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Vector science and integrated vector management in bioinvasion ecology: conceptual frameworks.
Carlton, JT; Ruiz, GM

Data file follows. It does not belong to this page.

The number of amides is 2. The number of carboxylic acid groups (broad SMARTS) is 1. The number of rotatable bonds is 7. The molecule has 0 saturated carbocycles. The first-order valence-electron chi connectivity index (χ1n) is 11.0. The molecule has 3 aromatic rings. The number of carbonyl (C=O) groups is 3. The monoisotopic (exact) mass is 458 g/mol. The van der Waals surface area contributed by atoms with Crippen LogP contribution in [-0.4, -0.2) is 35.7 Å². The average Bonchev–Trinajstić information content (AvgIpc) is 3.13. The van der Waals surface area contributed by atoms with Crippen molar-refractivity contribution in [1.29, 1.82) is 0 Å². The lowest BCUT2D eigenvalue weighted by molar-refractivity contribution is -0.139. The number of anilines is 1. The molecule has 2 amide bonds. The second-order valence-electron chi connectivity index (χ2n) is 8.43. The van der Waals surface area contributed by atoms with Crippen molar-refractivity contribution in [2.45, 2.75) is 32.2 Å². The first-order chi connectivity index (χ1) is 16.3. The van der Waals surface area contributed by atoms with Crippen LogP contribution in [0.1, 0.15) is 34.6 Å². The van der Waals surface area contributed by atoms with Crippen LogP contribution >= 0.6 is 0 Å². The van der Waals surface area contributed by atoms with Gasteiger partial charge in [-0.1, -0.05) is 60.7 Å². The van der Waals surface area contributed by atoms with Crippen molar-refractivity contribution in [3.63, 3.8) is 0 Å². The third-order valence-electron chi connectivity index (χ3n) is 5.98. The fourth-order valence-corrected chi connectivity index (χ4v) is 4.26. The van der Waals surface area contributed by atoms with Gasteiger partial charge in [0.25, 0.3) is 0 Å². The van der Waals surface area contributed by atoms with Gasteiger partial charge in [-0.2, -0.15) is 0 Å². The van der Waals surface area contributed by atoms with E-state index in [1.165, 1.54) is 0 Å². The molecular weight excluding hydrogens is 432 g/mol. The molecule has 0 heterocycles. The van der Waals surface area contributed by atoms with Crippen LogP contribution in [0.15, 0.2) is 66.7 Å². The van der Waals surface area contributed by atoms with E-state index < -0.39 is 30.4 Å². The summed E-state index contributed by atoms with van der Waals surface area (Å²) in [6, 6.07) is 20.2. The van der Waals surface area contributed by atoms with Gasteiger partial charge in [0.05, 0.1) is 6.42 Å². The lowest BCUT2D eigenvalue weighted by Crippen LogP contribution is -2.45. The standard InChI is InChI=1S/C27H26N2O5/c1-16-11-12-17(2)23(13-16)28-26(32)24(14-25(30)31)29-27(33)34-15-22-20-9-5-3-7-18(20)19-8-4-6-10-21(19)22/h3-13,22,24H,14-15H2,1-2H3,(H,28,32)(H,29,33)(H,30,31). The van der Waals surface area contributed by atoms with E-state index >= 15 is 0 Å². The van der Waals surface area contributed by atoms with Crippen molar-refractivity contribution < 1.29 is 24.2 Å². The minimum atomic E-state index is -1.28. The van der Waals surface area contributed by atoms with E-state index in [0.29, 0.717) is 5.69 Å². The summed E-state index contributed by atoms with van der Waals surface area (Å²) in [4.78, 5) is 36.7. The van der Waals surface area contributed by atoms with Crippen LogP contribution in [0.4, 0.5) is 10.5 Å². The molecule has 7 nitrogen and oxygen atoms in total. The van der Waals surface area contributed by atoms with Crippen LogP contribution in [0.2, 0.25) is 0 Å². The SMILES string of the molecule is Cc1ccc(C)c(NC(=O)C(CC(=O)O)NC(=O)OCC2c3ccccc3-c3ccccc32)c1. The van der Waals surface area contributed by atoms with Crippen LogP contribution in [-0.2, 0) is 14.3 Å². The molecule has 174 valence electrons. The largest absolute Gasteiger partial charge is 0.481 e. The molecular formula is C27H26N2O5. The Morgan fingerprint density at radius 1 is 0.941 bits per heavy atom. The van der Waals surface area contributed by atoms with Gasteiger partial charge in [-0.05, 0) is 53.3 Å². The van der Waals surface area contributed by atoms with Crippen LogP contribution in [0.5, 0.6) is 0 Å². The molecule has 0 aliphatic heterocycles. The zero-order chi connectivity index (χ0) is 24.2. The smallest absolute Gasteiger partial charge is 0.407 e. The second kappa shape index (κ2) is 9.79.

The unintentional transfer of species by human activities is the primary driver of biological invasions, which in turn have become a major force of ecological and economic change operating on a global scale. Tens of thousands of species of terrestrial, freshwater, and marine organisms are moved accidentally around the world every day by myriad human-mediated vectors. With steadily increasing global trade and with a steadily increasing number of people moving around t he world, the number and rate of such accidental movements show no sign of decline. Without due attention to the means by which species gain access to new regions, the number of new successful invasions of exotic species (i.e., established nonnative populations) will continue to increase around the world and in lakes, rivers, and the ocean. Clearly the easiest means to prevent new invasions is vector interception or disruption, whereby the capacity of the vector to move species is greatly constrained. Fundamental to vector management is an understanding of vector operation and the development of a conceptual framework through which vectors can be characterized and quantified adequately to guide effective interception strategies. We set out that framework here. We also set forth an expanded concept of integrated vector management (IVM) as a necessary component of invasion management theory and science.
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